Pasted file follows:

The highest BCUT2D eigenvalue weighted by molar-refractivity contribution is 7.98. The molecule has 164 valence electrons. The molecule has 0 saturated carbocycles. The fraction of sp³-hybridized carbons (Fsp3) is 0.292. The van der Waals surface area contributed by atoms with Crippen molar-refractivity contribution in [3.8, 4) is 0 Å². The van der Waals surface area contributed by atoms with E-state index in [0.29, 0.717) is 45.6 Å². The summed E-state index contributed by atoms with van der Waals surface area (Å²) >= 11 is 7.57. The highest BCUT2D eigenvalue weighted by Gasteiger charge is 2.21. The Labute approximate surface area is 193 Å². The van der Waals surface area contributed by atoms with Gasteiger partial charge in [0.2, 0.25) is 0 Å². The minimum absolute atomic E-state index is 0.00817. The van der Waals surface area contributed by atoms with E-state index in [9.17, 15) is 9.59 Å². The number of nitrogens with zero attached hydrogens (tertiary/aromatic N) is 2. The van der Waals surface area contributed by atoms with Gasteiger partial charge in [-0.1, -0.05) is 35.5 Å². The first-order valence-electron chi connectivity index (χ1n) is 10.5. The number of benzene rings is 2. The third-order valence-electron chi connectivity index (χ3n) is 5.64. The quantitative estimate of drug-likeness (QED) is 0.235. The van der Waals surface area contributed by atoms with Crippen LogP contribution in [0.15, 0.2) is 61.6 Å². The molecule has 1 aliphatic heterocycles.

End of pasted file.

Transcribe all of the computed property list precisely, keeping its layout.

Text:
The highest BCUT2D eigenvalue weighted by molar-refractivity contribution is 7.98. The molecule has 164 valence electrons. The molecule has 0 saturated carbocycles. The fraction of sp³-hybridized carbons (Fsp3) is 0.292. The van der Waals surface area contributed by atoms with Crippen molar-refractivity contribution in [3.8, 4) is 0 Å². The van der Waals surface area contributed by atoms with E-state index in [0.29, 0.717) is 45.6 Å². The summed E-state index contributed by atoms with van der Waals surface area (Å²) >= 11 is 7.57. The highest BCUT2D eigenvalue weighted by Gasteiger charge is 2.21. The Labute approximate surface area is 193 Å². The van der Waals surface area contributed by atoms with Gasteiger partial charge in [0.2, 0.25) is 0 Å². The minimum absolute atomic E-state index is 0.00817. The van der Waals surface area contributed by atoms with E-state index in [9.17, 15) is 9.59 Å². The number of nitrogens with zero attached hydrogens (tertiary/aromatic N) is 2. The van der Waals surface area contributed by atoms with Gasteiger partial charge in [-0.1, -0.05) is 35.5 Å². The first-order valence-electron chi connectivity index (χ1n) is 10.5. The number of benzene rings is 2. The third-order valence-electron chi connectivity index (χ3n) is 5.64. The quantitative estimate of drug-likeness (QED) is 0.235. The van der Waals surface area contributed by atoms with Crippen LogP contribution in [0.15, 0.2) is 61.6 Å². The molecule has 1 aliphatic heterocycles.